Food Advertising

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Food Advertising

Food Advertising

Purpose of the Study

The main purpose of the study is to understand that whether advertising makes any effect in children's food choices.


Television is a major part of young people's daily lives. Recent research suggests that in the UK children aged between six and 17 spend an average of about two and a half hours watching television almost every day (Livingstone and Bovill, 2009). Television's ubiquity leads us to suspect that it plays a significant role in everyone's lives and it seems reasonable to suspect that young people are especially vulnerable to its influence.

When it comes to issues such as food choice, we seem instinctively to feel that the role of advertising must be very significant. Surely, we tend to think, with all that viewing going on, television's messages are bound to have an influence on young people's behaviour? A glance at the TV schedules shows that there is a great deal on television that is about food (Tunstall 2003). In the summer 2009 schedules for a typical week, 12 programmes featuring food or cookery were listed. In the autumn when viewing figures rise there is often twice this number in the schedules. Over the year television transmits around 500 hours of programming whose main focus is food - and that is just on the five national terrestrial channels (Story 2000).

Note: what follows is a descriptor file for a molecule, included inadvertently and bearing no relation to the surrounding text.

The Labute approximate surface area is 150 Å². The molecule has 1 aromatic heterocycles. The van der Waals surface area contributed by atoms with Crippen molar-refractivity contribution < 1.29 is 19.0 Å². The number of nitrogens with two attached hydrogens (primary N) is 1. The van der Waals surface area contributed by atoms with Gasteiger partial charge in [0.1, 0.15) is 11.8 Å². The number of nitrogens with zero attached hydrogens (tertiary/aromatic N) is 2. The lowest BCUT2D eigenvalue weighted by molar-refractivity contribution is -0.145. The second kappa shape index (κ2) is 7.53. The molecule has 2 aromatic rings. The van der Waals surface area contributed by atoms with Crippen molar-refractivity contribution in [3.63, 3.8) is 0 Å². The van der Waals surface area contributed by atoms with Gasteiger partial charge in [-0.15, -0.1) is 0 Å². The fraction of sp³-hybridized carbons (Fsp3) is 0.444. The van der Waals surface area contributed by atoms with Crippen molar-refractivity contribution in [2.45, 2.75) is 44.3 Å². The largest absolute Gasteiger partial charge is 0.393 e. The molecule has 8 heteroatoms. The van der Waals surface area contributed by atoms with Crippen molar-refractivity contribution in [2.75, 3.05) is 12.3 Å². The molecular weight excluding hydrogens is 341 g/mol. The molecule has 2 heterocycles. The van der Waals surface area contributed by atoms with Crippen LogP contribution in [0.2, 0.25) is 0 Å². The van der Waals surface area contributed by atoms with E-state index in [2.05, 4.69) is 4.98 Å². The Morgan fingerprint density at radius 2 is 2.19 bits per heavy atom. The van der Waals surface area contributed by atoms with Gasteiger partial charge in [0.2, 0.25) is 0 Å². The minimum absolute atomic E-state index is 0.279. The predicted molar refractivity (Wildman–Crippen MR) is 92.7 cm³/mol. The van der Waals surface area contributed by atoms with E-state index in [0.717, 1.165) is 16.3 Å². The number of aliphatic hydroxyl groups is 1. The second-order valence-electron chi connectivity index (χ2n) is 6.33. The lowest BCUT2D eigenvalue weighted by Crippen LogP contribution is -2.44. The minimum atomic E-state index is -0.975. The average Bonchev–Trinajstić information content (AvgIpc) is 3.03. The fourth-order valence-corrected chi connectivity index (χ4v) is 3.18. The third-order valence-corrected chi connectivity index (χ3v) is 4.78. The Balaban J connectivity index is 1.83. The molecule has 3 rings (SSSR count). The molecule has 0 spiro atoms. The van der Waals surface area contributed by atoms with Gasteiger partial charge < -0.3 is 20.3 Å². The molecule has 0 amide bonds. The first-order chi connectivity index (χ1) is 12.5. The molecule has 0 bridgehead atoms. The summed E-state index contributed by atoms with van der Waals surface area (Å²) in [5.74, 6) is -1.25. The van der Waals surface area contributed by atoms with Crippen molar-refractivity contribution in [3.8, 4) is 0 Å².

Yes, the advertising and education plays a very vital role in making the food choices. As we see that different commercials are so fascinating for children that they just go for that specific product. Similarly, if we talk about the role of education in children's choice of food, it is very obvious that education has a vital role in the children's choice of food (Morley 2002). Education gives children a proper guidance as which food is better for their health and which food is not good for their health. Education gives children a proper awareness of the good and bad effects of a specific food item. Children get a proper knowledge of the ingredients in any food item, and the advantages and the disadvantages of that specific ingredient. Thus, by knowing this it becomes very easy for children to make choices of food items. Let's take the example, education gives children an awareness that milk is very good for health, so if a child is educated and he understands the importance of milk for human health than he will definitely go for the food item which is made up of milk (Livingstone 2009).

Similarly, if we talk about the role of advertising in making the food items for children, we will find that it has a very strong effect. As, children gets fascinated by the way these products are projected in the item (Kaufman 2000).

One problem with the argument over television advertising for food is that, as in other areas of research on the influence of television, evidence for a clear causal relationship between what people see in television advertising and what they eat is actually ...
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